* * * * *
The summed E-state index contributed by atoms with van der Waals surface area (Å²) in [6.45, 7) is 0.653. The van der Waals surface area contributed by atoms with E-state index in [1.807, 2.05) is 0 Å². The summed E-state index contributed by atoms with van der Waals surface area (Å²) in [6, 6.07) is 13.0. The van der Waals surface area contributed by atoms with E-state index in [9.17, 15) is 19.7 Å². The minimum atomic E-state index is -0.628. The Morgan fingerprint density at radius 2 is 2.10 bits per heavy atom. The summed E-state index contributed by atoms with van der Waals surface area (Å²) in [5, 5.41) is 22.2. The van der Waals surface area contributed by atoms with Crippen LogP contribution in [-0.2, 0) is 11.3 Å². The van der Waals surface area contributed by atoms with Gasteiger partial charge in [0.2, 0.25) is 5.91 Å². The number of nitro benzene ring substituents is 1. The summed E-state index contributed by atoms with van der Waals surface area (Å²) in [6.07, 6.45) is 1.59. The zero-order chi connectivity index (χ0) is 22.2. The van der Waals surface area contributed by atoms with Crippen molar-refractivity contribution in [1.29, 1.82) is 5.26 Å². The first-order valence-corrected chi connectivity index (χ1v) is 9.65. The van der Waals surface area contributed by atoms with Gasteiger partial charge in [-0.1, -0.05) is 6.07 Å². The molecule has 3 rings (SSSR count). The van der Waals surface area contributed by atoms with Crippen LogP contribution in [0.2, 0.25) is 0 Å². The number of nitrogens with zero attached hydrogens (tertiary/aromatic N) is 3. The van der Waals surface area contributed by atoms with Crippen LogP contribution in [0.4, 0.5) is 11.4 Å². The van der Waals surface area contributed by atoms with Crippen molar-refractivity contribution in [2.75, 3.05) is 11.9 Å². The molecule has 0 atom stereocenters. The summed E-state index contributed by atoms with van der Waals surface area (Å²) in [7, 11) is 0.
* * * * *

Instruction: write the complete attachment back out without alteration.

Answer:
The summed E-state index contributed by atoms with van der Waals surface area (Å²) in [6.45, 7) is 0.653. The van der Waals surface area contributed by atoms with E-state index in [1.807, 2.05) is 0 Å². The summed E-state index contributed by atoms with van der Waals surface area (Å²) in [6, 6.07) is 13.0. The van der Waals surface area contributed by atoms with E-state index in [9.17, 15) is 19.7 Å². The minimum atomic E-state index is -0.628. The Morgan fingerprint density at radius 2 is 2.10 bits per heavy atom. The summed E-state index contributed by atoms with van der Waals surface area (Å²) in [5, 5.41) is 22.2. The van der Waals surface area contributed by atoms with Crippen LogP contribution in [-0.2, 0) is 11.3 Å². The van der Waals surface area contributed by atoms with Gasteiger partial charge in [0.2, 0.25) is 5.91 Å². The number of nitro benzene ring substituents is 1. The summed E-state index contributed by atoms with van der Waals surface area (Å²) in [6.07, 6.45) is 1.59. The zero-order chi connectivity index (χ0) is 22.2. The van der Waals surface area contributed by atoms with Crippen molar-refractivity contribution in [1.29, 1.82) is 5.26 Å². The first-order valence-corrected chi connectivity index (χ1v) is 9.65. The van der Waals surface area contributed by atoms with Gasteiger partial charge in [-0.1, -0.05) is 6.07 Å². The molecule has 3 rings (SSSR count). The van der Waals surface area contributed by atoms with Crippen LogP contribution in [0.2, 0.25) is 0 Å². The number of nitrogens with zero attached hydrogens (tertiary/aromatic N) is 3. The van der Waals surface area contributed by atoms with Crippen LogP contribution in [0.4, 0.5) is 11.4 Å². The van der Waals surface area contributed by atoms with Crippen molar-refractivity contribution in [2.75, 3.05) is 11.9 Å². The molecule has 0 atom stereocenters. The summed E-state index contributed by atoms with van der Waals surface area (Å²) in [7, 11) is 0.